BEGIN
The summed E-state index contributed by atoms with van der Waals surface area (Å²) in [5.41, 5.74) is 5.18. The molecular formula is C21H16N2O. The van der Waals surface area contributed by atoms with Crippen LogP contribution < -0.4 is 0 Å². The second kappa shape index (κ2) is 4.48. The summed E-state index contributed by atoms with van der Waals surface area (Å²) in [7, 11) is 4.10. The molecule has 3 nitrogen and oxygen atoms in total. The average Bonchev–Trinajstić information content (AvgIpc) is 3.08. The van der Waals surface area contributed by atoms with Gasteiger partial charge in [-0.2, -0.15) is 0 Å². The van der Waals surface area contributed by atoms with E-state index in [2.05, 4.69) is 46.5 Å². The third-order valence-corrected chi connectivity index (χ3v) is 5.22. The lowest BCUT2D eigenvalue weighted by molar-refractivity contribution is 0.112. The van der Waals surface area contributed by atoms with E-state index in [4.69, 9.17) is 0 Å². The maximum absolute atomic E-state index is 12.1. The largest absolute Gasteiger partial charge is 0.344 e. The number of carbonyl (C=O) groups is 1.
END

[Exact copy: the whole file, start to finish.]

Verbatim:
The summed E-state index contributed by atoms with van der Waals surface area (Å²) in [5.41, 5.74) is 5.18. The molecular formula is C21H16N2O. The van der Waals surface area contributed by atoms with Crippen LogP contribution < -0.4 is 0 Å². The second kappa shape index (κ2) is 4.48. The summed E-state index contributed by atoms with van der Waals surface area (Å²) in [7, 11) is 4.10. The molecule has 3 nitrogen and oxygen atoms in total. The average Bonchev–Trinajstić information content (AvgIpc) is 3.08. The van der Waals surface area contributed by atoms with Gasteiger partial charge in [-0.2, -0.15) is 0 Å². The van der Waals surface area contributed by atoms with E-state index in [2.05, 4.69) is 46.5 Å². The third-order valence-corrected chi connectivity index (χ3v) is 5.22. The lowest BCUT2D eigenvalue weighted by molar-refractivity contribution is 0.112. The van der Waals surface area contributed by atoms with E-state index in [4.69, 9.17) is 0 Å². The maximum absolute atomic E-state index is 12.1. The largest absolute Gasteiger partial charge is 0.344 e. The number of carbonyl (C=O) groups is 1.